Russia Could Cut Gas to Ukraine on Saturday, Putin Says

Prime Minister Vladimir Putin warned that Russia would cut natural gas to Ukraine if it wasn't paid by Saturday, a threat that revived worries about supply cuts to Europe.

Ukraine's national gas company told The Associated Press that payment would come by the end of Thursday. Russia's gas monopoly, Gazprom, said that Naftogaz has paid $310 million for gas it received in February, but owes another $50 million.

Ukraine's ability to pay has been undermined by a severe economic crisis. Clouding the situation, Ukraine's national security service searched the offices of the gas company, Naftogaz, on Wednesday in a raid seen as part of a political fight between the president and prime minister that could hinder payments to Russia.

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Putin said on television that the raid "is a source of extreme concern."

About 20 percent of the gas consumed in Europe comes from Russia via pipelines that cross Ukraine. A dispute between the two countries over payments caused a two-week cutoff of Russian gas to much of Europe this winter before it was resolved.

The national security service is controlled by President Viktor Yushchenko. He is locked in a bitter struggle with Prime Minister Yulia Tymoshenko, whose government controls Naftogaz.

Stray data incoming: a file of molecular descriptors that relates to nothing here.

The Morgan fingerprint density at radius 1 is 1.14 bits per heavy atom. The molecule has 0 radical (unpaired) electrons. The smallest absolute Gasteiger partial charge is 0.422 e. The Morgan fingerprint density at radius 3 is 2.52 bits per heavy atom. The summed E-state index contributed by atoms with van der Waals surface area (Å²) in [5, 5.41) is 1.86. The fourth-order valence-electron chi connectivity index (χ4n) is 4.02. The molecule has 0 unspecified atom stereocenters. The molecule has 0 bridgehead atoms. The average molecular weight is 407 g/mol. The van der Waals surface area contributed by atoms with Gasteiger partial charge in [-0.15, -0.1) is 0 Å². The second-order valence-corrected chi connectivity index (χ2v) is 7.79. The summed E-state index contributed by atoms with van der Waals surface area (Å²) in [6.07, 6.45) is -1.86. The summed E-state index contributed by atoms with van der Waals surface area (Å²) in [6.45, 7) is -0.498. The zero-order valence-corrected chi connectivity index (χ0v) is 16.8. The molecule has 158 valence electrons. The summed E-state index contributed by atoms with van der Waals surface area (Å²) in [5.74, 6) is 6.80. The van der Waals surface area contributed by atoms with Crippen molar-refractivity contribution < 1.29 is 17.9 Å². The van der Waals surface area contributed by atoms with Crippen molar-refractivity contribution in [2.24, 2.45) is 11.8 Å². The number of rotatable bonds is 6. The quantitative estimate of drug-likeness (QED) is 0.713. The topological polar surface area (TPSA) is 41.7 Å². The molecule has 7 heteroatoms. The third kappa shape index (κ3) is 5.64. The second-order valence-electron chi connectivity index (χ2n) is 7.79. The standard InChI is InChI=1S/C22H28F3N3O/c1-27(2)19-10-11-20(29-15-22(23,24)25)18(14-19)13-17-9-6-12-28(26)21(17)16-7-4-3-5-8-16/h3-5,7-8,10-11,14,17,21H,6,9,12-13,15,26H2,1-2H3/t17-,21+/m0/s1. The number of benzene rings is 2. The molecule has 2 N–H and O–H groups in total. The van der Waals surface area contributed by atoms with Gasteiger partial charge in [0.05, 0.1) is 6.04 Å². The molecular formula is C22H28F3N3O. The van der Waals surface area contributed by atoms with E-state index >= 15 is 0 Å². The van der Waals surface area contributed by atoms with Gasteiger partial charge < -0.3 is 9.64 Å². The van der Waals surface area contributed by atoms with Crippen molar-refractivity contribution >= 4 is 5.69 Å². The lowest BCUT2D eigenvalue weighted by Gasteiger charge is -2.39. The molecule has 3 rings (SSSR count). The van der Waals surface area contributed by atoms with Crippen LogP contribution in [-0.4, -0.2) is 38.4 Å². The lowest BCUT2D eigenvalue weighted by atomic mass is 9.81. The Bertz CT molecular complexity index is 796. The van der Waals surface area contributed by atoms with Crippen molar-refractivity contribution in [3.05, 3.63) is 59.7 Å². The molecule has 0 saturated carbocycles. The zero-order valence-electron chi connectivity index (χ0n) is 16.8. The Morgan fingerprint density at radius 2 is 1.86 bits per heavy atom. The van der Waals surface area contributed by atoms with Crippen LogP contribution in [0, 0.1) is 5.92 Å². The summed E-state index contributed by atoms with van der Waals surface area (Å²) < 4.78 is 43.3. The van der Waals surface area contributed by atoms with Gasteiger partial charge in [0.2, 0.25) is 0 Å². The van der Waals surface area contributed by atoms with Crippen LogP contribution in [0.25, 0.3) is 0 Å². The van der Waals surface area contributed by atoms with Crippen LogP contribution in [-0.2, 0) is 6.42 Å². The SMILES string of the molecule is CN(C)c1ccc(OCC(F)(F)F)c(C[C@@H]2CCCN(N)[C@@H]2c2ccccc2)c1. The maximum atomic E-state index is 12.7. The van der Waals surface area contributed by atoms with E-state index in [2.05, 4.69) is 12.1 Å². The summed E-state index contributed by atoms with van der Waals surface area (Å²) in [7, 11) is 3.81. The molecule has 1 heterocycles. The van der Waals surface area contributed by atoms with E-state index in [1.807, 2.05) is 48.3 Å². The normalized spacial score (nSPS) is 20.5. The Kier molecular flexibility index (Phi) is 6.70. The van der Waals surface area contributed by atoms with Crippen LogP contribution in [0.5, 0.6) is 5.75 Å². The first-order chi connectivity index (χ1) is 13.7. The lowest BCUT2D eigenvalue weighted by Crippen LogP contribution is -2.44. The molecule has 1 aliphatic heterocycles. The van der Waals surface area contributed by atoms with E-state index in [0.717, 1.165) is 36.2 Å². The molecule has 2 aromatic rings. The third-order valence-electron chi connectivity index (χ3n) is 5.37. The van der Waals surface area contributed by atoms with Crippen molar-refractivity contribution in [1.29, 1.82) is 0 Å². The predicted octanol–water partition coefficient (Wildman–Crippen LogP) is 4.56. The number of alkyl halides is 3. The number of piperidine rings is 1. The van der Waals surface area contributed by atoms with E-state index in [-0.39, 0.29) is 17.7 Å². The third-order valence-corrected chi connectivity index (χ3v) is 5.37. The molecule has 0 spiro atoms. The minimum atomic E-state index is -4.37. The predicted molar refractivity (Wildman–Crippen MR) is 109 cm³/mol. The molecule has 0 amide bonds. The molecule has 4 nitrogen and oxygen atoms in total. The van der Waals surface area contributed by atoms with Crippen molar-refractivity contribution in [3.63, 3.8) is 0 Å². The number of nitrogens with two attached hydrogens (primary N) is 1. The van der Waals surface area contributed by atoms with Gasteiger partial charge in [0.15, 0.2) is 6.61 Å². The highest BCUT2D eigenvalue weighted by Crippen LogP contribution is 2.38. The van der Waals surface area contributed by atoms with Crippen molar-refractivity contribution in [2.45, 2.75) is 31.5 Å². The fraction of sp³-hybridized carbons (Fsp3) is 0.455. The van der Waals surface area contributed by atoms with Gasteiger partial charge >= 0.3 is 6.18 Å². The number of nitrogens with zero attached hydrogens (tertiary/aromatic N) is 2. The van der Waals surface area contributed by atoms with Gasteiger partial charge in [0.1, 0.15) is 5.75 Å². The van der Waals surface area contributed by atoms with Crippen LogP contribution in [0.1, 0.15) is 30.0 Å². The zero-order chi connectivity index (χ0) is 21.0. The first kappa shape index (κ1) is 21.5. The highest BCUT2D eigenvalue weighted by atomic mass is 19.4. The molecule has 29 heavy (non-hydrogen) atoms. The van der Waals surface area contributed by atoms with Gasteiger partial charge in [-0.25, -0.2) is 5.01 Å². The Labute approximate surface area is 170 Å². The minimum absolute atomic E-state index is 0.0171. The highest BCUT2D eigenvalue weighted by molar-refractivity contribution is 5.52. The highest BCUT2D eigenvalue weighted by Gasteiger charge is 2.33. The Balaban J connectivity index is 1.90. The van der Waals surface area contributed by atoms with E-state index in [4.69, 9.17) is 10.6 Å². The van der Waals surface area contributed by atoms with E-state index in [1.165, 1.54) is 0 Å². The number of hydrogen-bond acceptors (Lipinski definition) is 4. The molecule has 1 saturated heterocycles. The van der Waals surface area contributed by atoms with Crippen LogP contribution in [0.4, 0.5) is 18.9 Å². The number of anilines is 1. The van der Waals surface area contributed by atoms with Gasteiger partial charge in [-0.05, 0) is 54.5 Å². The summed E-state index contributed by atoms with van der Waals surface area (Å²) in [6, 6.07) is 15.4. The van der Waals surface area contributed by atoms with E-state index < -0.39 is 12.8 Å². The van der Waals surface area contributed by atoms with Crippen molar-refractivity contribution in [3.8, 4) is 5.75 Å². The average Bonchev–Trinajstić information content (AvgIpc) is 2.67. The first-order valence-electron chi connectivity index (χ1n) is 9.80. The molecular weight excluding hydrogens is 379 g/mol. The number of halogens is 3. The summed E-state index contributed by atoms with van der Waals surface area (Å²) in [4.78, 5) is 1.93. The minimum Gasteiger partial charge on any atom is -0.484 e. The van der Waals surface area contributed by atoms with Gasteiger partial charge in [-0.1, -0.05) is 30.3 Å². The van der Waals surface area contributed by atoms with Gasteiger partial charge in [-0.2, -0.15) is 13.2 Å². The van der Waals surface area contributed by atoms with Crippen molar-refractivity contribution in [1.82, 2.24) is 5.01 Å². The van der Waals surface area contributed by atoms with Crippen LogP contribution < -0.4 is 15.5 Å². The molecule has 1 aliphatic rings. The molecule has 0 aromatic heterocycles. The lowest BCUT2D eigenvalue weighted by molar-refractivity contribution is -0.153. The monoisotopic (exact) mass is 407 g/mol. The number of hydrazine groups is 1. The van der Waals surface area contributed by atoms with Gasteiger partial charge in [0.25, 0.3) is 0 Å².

Ukrainian security agents showed up Thursday at the main office of a Naftogaz branch, Ukrtransgaz, as part of what officials have called an investigation into alleged diversion of huge amounts of Russian gas. Naftogaz employees sent the agents back, citing a court decision that they claimed halted the probe.

Tymoshenko and her allies deny that Naftogaz diverted Russian gas. They claim Yushchenko initiated the search in order to get a hand on the company's profits and hinder the company's dealings with Russia by confiscating vital documents

The wider political battle that has impeded an effective response to the financial crisis in Ukraine, one of the worst performing economies in Europe.

Industrial output slumped by over one-third in January, year-over-year, and the national currency lost about 43 percent of its value since September, as exports of steel and chemicals, the backbone of the economy, plunged on a fall of global demand.